Watch and Win!

As usual, a recent Twitter chat motivated me to write this post.  It definitely fits into my differentiation theme, and I wanted to explain this school initiative, but our recent #efachat prompted me to pick up the tempo on sharing the idea.

Several years ago, we received staff development "credit" for observing two teachers' classrooms. Earlier this year, I heard, "Hey, do you remember when we were required to watch other classrooms? That was great! I wish we could do that again.  I would love to see Mr. W's class or Mrs. N's class."  The department chair replied,  "Why don't you just ask if you can watch their classes? It doesn't need to be a requirement for you to watch and learn."

A few weeks later, the department chair and I (with admin approval) decided to create an opportunity for teachers to feel more comfortable about visiting other classrooms.  We called the initiative "Watch and Win!" and we created this brief reflection form for teachers.  We knew brief was important, and we definitely didn't want the visit to feel like an evaluation, thus happy face clip art and cute font.  (The fun font is KG Seven Sixteen.) 

Our principal first promoted the initiative, and we sent follow-up emails that encouraged teachers to simply watch any other classroom and win teaching strategies, lesson plans, and classroom set-up ideas.  We emphasized the observations did not need to take the whole class period--visit any portion of any classroom. We also reminded teachers to ask permission before visiting.  We did not require teachers to return the reflection form, but our principal was kind enough to provide a prize as an incentive for visiting and reflecting. 

For the upcoming school year, the district is now encouraging (requiring) teachers to visit other classrooms, but schools will have the option to choose to what extent.  We are so happy that we can expand our Watch and Win initiative and slowly work on changing the culture of our school.  (One option from the district was to participate in Japanese Lesson studies, but we are not ready for that kind of intense observation/reflection!)

We will begin the school year with version 2.0 of Watch and Win.  We will first encourage teachers to open their classroom doors as often as possible.  Using scrap wood, our construction class made door stops for all rooms, and our Girls Service League's summer project was to paint all of the door stops.  We are also printing and laminating these signs for teachers' doors, so when a teacher is up for visitors, he/she hangs the sign on the door.  We hope that as teachers walk down the hall and see green signs, they'll be motivated to drop by and visit the classrooms.  (I created my very first iMovie as a somewhat staged "commercial" for this school plan, so if you're dying to see my amateur video of some of our teachers and classes, I can send you the link.)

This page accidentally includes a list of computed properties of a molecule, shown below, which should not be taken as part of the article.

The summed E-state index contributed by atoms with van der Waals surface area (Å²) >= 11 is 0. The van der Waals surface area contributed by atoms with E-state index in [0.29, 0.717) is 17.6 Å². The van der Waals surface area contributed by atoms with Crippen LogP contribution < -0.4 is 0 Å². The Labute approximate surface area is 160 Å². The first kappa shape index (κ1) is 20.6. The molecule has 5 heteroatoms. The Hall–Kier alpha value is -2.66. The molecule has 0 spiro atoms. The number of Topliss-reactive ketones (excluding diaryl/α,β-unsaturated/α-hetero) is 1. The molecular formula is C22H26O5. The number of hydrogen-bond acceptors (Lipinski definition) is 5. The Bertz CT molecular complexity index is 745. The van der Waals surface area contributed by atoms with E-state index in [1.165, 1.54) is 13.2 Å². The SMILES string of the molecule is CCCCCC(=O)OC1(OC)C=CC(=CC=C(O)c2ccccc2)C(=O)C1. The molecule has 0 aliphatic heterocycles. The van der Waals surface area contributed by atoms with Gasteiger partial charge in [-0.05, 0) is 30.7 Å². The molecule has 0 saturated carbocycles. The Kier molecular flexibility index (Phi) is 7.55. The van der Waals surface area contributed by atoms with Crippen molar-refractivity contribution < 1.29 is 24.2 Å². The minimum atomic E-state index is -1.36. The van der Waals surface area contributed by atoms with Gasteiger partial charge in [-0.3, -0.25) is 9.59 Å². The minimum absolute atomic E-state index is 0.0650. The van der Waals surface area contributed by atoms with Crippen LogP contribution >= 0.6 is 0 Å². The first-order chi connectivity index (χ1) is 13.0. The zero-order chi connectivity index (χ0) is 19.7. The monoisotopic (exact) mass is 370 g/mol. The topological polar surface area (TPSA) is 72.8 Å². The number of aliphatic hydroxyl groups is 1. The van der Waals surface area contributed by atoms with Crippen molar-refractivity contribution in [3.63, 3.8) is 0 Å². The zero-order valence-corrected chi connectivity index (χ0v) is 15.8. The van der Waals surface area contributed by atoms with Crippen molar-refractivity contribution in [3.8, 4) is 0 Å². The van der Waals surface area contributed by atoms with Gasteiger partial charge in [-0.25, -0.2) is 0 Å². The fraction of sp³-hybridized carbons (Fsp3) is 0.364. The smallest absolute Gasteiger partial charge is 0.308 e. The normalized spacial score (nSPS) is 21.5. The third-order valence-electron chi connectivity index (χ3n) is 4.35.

KG Only Hope font
We are also going to encourage teachers to share (via departmental or mass email) invitations to observe particular parts of a lesson.  "Hey, I'm using the Socrative exit ticket app today, so if you would like to see a demo, please feel free to stop by B112 during the last 10 minutes of 1st, 2nd, or 5th periods."

We hope teachers win a lot of ideas from these observations, but we also believe visiting classrooms will help build our school community of teacher-learners.  We hope teachers will more frequently say things like, "I just saw this cool idea in Mr. G's room, and I thought it would be great if our class tried it, too!"  (a la "I just read about this great idea on another blog," or "My twitter friends were talking about this lesson.")

Once teachers realize the observations are not evaluations, our next step will be to facilitate how observations can be used for learning.  We realize that not all teachers are there yet, but we hope Watch and Win is a step in the right direction.

  • I'm trying to improve my questioning techniques.  Will you please visit my classroom and record my types of questions?
  • I would love some help with keeping my 6th period students engaged.  Would you please watch that class and provide feedback about your observations?

Another Twitter reminder--Krissy Venosdale shares her lovely, free posters on this amazing site!
If you are not (yet) in the position to create a school-wide initiative, what about convincing others in your subject-team or department to observe each other?  Or ask your lunch friends to commit to observing other classrooms?  Observing other teachers is one of the favorite parts of my job, and I learn something new every time I visit another classroom.

Is visiting other classrooms encouraged in your school?  How can we convince others that classroom observations are positive learning experiences and not a waste of time?

To be continued...

Growing List of Summer Educational Reads:
5 Practices for Orchestrating Productive Mathematics Discussions, Margaret S. Smith & Mary Kay Stein
Embedded Formative Assessment, Dylan Wiliam
Engaging Teachers in Classroom Walkthroughs, Donald S. Kachur et al
Essential Questions, Jay McTighe & Grant Wiggins
How to Assess Higher-Order Thinking Skills In Your Classroom, Susan M. Brookhart
Leadership for Differentiating Schools and Classrooms, Carol Ann Tomlinson & Susan D. Allan
More Good Questions, Marian Small & Amy Lin
Teach Like a Pirate, Dave Burgess